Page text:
So, for us, diversity and inclusion in the workplace transcends a simple tick-box exercise of being seen to do “the right thing”. Of course, I suspect that until more organisations are willing to take the time to test, measure, and transparently report on the efficacy of their workplace diversity programmes, the D&I agenda will continue to be perceived as a “nice-to-have”, rather than an essential component of competitive advantage in the future of work.
It seems that few days go past now without some new headline about the future of work. AI will steal all our jobs. We all need to re-skill. The only work available will be part-time. It all seems pretty stark.
Whilst I do agree that all of those things will and must happen to varying degrees, I take a different, and I hope, more optimistic view.
I don’t think it’s in doubt that AI will transform the way we operate in business today. Creating efficiencies and improvements previously unthought of, of course AI will replace many human jobs. The inexorable advance of technology innovation is here to stay; in his book The Inevitable, Kevin Kelly says, “Technology is humanity’s accelerant.” Deep. Scary. True.
I also think it’s clear that there is a shift away from the traditional model of permanent full-time employment. This is starting to happen for a number of reasons; the most notable is that people are increasingly seeking flexibility and balance in their lives. Others (notably younger generational cohorts) are also opting to seek more variety in their work and self-employment lends itself well to this.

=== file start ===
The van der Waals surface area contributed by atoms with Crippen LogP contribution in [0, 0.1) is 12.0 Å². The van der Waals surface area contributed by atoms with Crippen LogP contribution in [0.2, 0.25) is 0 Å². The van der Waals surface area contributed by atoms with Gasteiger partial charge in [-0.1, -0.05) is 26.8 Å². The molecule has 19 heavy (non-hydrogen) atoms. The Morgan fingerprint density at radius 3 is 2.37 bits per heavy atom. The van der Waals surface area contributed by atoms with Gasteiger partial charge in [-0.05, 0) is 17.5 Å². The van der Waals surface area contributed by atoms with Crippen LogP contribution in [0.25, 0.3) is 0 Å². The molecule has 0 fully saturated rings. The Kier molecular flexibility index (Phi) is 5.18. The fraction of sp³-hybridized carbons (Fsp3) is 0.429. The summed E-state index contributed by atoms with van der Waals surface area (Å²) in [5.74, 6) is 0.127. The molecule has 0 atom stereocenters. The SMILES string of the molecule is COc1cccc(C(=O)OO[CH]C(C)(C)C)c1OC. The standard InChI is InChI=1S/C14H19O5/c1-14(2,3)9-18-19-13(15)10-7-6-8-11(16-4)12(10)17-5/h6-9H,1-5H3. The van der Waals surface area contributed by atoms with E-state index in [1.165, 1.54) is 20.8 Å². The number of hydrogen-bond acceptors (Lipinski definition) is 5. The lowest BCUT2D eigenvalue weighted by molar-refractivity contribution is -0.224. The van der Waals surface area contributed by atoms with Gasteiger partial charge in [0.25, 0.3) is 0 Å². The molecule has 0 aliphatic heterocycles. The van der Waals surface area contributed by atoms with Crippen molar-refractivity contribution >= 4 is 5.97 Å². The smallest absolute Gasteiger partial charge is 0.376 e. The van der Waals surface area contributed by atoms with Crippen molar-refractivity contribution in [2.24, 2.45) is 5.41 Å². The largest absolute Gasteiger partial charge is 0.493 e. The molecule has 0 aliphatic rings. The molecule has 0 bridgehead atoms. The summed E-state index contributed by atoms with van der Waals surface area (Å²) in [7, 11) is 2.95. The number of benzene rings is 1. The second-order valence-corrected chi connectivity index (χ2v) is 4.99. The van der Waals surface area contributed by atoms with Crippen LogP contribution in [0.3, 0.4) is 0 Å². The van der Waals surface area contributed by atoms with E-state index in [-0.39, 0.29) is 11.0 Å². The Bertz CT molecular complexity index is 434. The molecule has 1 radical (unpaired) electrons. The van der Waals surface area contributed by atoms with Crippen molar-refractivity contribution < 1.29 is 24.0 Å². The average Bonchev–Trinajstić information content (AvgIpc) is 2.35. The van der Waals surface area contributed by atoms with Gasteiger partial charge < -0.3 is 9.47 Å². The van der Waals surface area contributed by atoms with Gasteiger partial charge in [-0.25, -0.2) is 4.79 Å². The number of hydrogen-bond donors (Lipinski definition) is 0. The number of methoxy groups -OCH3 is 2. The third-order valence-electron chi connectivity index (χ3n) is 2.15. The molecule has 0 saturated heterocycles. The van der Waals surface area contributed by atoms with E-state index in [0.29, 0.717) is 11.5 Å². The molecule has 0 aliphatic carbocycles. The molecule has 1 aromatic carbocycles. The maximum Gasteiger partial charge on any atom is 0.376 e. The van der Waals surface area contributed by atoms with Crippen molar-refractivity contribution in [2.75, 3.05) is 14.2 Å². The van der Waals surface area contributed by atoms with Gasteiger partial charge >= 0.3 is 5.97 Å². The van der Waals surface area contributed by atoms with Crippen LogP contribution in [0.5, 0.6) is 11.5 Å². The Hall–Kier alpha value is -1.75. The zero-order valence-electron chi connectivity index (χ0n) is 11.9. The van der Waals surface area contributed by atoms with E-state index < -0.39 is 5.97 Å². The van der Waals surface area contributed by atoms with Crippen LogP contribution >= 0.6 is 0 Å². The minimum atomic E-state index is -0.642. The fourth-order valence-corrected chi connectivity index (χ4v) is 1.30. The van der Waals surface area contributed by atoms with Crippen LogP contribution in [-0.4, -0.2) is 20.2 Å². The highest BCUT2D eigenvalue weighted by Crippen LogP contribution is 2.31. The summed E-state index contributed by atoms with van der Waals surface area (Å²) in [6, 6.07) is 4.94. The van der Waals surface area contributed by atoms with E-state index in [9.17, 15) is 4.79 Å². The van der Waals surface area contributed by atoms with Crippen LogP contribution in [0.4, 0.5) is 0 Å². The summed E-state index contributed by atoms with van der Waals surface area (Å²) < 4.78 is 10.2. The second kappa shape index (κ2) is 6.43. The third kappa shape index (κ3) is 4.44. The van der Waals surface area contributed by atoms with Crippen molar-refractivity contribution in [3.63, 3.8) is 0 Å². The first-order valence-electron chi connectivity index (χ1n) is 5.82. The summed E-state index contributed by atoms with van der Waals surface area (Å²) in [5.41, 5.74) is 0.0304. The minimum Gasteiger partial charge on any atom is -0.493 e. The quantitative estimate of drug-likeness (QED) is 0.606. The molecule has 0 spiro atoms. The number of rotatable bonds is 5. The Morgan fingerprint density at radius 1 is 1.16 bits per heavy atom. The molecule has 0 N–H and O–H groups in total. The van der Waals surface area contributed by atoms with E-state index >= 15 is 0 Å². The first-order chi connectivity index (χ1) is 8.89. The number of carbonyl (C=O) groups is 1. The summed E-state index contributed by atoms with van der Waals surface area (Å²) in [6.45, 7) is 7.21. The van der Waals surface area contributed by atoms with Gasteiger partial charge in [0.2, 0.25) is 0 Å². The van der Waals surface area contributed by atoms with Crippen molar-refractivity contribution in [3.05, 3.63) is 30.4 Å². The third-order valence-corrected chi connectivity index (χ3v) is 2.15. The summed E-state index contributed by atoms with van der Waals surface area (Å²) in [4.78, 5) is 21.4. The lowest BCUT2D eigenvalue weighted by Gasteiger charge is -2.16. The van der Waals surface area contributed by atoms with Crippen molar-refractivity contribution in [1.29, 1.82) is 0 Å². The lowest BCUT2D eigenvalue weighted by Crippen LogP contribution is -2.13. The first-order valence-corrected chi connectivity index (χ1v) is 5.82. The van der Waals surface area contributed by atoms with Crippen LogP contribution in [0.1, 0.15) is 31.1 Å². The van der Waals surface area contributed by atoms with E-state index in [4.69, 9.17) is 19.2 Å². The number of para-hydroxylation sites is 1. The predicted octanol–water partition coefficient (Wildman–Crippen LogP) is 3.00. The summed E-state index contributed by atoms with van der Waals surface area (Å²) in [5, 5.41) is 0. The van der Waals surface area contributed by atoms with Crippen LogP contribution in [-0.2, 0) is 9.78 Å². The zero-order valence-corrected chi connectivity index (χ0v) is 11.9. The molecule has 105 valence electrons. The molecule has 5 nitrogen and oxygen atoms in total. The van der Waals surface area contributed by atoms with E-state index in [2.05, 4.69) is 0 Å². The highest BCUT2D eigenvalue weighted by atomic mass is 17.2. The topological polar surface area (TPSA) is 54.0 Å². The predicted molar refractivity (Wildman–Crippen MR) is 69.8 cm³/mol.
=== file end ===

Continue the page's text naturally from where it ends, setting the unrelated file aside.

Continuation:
Another compelling argument for a move towards a 'gig economy' is that as technology eats up certain job functions, there will be less scope for a business to offer full-time employment; it simply won’t make sense to employ someone full-time when their scope of work has fragmented and they are vastly under-utilised.
A third and perhaps even more ominous reason why the future of work is looking to be fragmented and part-time is the UK state pension system. It is unsustainable in its present form; it simply isn’t capable of supporting all the people who are coming up to retirement age and the fact that we are all living longer adds to the burden. Furthermore, you don’t have to do too much digging to find suggestion that many who have invested in company pension schemes are going to be bitterly disappointed when they come up to retirement. We are in trouble.